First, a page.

During the era of 1951-1960, social and religious pressures from both internal and external sources weighed heavily on the United States; Baylor University and the administration were not immune to such tensions. Racial integration and liberal youth behavior were points of controversy. Additionally, Communist ideals were creating instability around the world. These social issues created restlessness on Baylor University’s campus, which required the university’s attention and attempts at resolution. In response, W.R. White and the institution as a whole fought to maintain the Baptist heritage of Baylor University for multiple reasons.
Nate Hutcherson’s White, the Pastoral Philanthropist: Christian and Business Leadership in Higher Education focuses on how President W.R. White sought to create a gleaming picture of the Baptist institution. He largely communicated with Christian appeals and marketed toward the desires of Baylor University’s potential donors. The skills developed during his years of pastoral experience were integral characteristics of his financial strategy. While White did increase the endowment and financial stability of Baylor, his techniques potentially created institutional dependence on him and his religious appeals.
Kevin Singer’s The Vision of a Literate World: The Local, National, and International Impact of the Baylor Literacy Center details the early history of the Baylor Literacy Center (1957-1958), which would become far more than a noble effort to implement President Dwight D. Eisenhower’s 1956 commencement call for an educational revolution in America. It became the center of a regional, national, and international movement that promoted freedom and introduced illiterates to Jesus Christ through “literacy evangelism.”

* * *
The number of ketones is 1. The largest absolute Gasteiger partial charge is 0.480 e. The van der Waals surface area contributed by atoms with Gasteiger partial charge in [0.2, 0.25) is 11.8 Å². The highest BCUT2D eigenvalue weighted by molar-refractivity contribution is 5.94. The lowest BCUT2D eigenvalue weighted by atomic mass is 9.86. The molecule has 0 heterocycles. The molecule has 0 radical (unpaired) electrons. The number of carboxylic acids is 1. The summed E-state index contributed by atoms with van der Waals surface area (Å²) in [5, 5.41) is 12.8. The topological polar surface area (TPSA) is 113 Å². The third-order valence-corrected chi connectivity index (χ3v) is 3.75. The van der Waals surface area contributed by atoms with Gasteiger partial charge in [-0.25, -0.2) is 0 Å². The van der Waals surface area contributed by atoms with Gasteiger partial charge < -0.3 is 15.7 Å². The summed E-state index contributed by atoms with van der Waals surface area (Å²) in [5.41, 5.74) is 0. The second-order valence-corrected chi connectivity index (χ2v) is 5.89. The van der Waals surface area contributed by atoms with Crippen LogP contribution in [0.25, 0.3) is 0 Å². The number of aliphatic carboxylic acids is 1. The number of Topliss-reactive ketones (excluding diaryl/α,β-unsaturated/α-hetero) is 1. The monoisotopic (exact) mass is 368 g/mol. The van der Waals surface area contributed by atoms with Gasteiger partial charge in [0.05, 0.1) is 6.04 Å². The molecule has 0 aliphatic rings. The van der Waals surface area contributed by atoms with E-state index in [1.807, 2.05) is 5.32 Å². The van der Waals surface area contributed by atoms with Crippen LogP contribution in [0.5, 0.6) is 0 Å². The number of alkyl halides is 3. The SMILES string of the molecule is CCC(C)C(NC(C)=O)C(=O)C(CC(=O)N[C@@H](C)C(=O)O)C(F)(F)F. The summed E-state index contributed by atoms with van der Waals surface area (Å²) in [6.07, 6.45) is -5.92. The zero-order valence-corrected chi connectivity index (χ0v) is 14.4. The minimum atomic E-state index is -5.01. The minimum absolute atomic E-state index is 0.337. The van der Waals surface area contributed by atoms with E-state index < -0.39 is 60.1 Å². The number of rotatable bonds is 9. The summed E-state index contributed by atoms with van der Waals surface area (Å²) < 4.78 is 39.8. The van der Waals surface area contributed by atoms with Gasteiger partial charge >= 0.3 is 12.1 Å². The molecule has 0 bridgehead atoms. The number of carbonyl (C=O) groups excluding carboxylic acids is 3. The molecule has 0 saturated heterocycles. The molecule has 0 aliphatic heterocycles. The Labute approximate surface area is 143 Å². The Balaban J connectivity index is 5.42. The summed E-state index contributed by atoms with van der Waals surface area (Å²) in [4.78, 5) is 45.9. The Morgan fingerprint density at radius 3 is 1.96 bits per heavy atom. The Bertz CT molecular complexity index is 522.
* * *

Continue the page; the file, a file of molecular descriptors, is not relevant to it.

Britney Graber’s A Socialization of Nationalism and Christian Values: The Baylor University Conference on American Ideals highlights the 1950s annual conference series promoting the American way of life coupled with Christianity. Specifically, conference addresses reiterated themes of freedom and democracy, Communism, and Christian faith in attempt to indoctrinate the audience into a specific framework of belief and practice. Baylor pursued her agenda of saving the world from Communism by providing civic (i.e., American) and moral (i.e., Christian) education to conference goers.
Zack Jackson’s Segregation and Spirituality on the College Campus: The Case of Baylor University in the 1950s looks at the relationship between segregation and spirituality in the final years of segregation’s grip on American life. Specifically, this work examines the language used by campus leaders like President W.R. White and those in the broader community to explain how Baylor, a Christian institution, interpreted this critical era in United States history.
Maintaining the Baptist heritage at Baylor University was an important agenda for W.R. White. Whether he was increasing the university endowment, mediating the conflicts arising from integration, socializing Americanism into the lives of the Baylor community, or promoting literacy for the sake of biblical understanding, White attempted to develop Baylor into a prominent institution bolstered by American and Christian values he believed the world needed.